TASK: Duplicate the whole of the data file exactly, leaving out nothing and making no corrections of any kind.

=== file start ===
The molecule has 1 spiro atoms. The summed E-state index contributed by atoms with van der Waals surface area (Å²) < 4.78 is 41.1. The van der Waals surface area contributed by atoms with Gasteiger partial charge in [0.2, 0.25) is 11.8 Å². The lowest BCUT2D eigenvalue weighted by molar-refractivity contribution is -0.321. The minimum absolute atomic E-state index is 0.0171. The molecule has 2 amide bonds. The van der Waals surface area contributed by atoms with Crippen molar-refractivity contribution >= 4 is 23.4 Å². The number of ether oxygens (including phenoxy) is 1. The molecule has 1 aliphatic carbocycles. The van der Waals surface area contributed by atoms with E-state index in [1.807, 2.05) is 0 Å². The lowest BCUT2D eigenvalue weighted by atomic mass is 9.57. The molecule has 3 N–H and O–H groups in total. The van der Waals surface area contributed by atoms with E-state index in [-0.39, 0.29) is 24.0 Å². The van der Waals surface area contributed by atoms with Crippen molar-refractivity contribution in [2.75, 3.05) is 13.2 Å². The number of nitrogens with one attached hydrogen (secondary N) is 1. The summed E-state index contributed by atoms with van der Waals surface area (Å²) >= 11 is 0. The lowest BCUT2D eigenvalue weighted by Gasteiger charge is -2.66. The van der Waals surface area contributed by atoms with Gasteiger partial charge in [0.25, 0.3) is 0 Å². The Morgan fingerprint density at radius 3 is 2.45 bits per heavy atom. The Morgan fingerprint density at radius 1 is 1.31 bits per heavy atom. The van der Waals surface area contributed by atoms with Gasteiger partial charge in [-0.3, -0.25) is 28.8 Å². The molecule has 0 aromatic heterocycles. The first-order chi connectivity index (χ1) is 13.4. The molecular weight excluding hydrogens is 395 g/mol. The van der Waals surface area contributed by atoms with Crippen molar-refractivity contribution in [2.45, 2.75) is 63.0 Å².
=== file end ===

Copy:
The molecule has 1 spiro atoms. The summed E-state index contributed by atoms with van der Waals surface area (Å²) < 4.78 is 41.1. The van der Waals surface area contributed by atoms with Gasteiger partial charge in [0.2, 0.25) is 11.8 Å². The lowest BCUT2D eigenvalue weighted by molar-refractivity contribution is -0.321. The minimum absolute atomic E-state index is 0.0171. The molecule has 2 amide bonds. The van der Waals surface area contributed by atoms with Crippen molar-refractivity contribution >= 4 is 23.4 Å². The number of ether oxygens (including phenoxy) is 1. The molecule has 1 aliphatic carbocycles. The van der Waals surface area contributed by atoms with E-state index in [1.807, 2.05) is 0 Å². The lowest BCUT2D eigenvalue weighted by atomic mass is 9.57. The molecule has 3 N–H and O–H groups in total. The van der Waals surface area contributed by atoms with E-state index in [-0.39, 0.29) is 24.0 Å². The van der Waals surface area contributed by atoms with Crippen molar-refractivity contribution in [2.75, 3.05) is 13.2 Å². The number of nitrogens with one attached hydrogen (secondary N) is 1. The summed E-state index contributed by atoms with van der Waals surface area (Å²) >= 11 is 0. The lowest BCUT2D eigenvalue weighted by Gasteiger charge is -2.66. The van der Waals surface area contributed by atoms with Gasteiger partial charge in [0.25, 0.3) is 0 Å². The Morgan fingerprint density at radius 3 is 2.45 bits per heavy atom. The Morgan fingerprint density at radius 1 is 1.31 bits per heavy atom. The van der Waals surface area contributed by atoms with Gasteiger partial charge in [-0.3, -0.25) is 28.8 Å². The molecule has 0 aromatic heterocycles. The first-order chi connectivity index (χ1) is 13.4. The molecular weight excluding hydrogens is 395 g/mol. The van der Waals surface area contributed by atoms with Crippen molar-refractivity contribution in [2.45, 2.75) is 63.0 Å².